It's time for another installment of "leadership lessons from pop culture." Anyone who follows me knows that I love to highlight the things we can learn about leadership from examples that are all around us, especially from shared pop culture experiences like movies and TV. So I had fun with this summer's runaway hit, "The Bear," on FX/Hulu. It's about Michelin star chef, Carmen "Carmy" Berzatto, who gets pulled back to Chicago to take over his brother's sandwich shop and the smart, ambitious sous-chef, Sydney Adamu, who joins him. If you haven't seen it yet, I highly recommend it. I've watched it twice now, as I usually do—once just for enjoyment, and once to look closely at the learnings we can glean. (Don't worry, I share some small plot points, but no major spoilers ahead!)
Unlike many other pop culture examples I've covered, like Top Gun: Maverick and Ted Lasso, that mainly focus on positive examples of leadership, The Bear is also full of things we shouldn't do as leaders, so for this post, I will include both some Dos and Don'ts that great leaders can consider. Let's start with two Don'ts in the spirit of clear feedback:
In The Bear we see people yelling in every episode, from Carmy being berated by his chef at his upscale restaurant, "Why are you so f'ing slow, why do you hire idiots?" to Carmy and his "cousin," Richie yelling at people every day in the shop.
Although there are many examples of industries where there are stereotypes of people frequently yelling, including restaurants, investment banks, and the military, the research is clear that yelling creates negative workplace impact. According to Bob Sutton, author and Stanford professor, in an interview on Marketplace, he says when you yell in the workplace that “People have more depression and mental health problems. They’re more likely to get physically sick, they’re less likely to work hard, they’re more likely to be less creative and they’re more likely to make mistakes.”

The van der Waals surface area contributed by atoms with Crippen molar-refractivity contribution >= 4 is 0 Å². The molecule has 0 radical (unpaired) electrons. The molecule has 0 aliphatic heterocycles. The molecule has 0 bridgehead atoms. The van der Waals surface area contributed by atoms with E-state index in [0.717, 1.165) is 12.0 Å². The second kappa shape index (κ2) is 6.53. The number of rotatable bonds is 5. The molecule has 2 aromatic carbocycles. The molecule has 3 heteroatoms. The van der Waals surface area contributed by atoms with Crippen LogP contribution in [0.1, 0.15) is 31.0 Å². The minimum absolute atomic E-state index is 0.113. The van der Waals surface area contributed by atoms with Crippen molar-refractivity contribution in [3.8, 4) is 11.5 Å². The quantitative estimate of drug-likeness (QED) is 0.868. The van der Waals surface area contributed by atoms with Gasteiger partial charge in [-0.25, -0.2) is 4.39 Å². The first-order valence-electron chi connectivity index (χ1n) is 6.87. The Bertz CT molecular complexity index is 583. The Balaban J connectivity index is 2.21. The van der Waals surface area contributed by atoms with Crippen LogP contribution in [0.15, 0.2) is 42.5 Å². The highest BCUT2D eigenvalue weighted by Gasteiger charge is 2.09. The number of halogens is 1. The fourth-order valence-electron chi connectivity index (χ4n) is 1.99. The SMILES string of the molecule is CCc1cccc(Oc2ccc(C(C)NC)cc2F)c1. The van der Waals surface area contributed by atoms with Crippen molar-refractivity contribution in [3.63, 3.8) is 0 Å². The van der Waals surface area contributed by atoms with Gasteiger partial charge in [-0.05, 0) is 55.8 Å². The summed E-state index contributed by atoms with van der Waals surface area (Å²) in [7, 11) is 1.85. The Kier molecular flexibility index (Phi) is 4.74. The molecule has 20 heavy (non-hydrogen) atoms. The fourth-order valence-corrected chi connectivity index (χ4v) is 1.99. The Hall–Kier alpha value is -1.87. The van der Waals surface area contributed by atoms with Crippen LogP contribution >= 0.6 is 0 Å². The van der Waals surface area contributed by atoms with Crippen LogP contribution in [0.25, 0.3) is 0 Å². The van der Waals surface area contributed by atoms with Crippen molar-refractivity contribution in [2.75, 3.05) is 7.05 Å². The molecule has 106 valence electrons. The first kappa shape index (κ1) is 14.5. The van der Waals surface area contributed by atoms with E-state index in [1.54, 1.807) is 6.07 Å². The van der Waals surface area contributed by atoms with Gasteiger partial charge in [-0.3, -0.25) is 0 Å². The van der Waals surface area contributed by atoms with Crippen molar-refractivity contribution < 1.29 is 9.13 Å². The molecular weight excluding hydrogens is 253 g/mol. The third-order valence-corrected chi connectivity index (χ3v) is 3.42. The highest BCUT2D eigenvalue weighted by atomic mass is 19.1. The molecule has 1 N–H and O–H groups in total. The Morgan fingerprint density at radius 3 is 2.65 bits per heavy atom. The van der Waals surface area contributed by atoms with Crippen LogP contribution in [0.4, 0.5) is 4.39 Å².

If you want people to perform well, don't yell at them.
2. Let 'it' roll downhill
When one character is treated badly by another or has something bad happen, they almost always take it out on someone else. Carmy gets stressed by the bills and yelled at by Richie, so he takes it out on Sydney, holding back his approval for her ideas. Richie feels like he's losing control with Carmy & Sydney onboard so he yells at everyone, and shirks his own responsibilities. "It" all rolls downhill....
To create a high-functioning workplace, we have to be able to talk to each other about what's really bothering us and ask for support when needed, rather than exploding and hiding the real issues. Being a great leader means creating an environment where our team feels safe to speak up when they are under pressure and we can model that expectation by expressing our own vulnerabilities too. (More on this below.)
Now that we've covered a couple of the Don'ts, here are some terrific examples of leadership Dos that all great leaders should consider
1. Step up into leadership
This show is a great reminder that leadership can come from anywhere; it doesn't need to be handed to us with a title or role. Sydney comes to the restaurant just to "stage," to work on a trial basis as an unpaid intern. Not only does she prove herself to be a highly qualified chef, but she also takes initiative and does the "extra credit" to showcase her ideas and earn herself an important role. She crafts a binder full of ideas on how the restaurant can operate more effectively that impresses Carmy, and persuades him that she can be a valuable partner.
And she steps into her leadership time and time again. When the gas line goes out, it's Sydney who finds a way to set up an outdoor kitchen so they can still do lunch service.
I often get asked by people early in their careers, "How do I get a seat at the table?" and what I always say is that they should just sit at the table without waiting to be asked. The key is to bring some good ideas with you, just like Sydney and her binder. As the great Shirley Chisholm said, "If they don't give you a seat at the table, bring a folding chair."
2. Model the behavior you want to see
Great leaders model the values and behaviors that they want to see in their teams, and Carmy does this well in The Bear. He starts by calling everyone in the restaurant "chef," which he explains is a sign of respect. By telling people that the term "chef" is a way to show respect, he then reinforces that respect every time he says it. This encourages people on the team to use the title for each other, increasing the level of respect they actually show each other on a daily basis.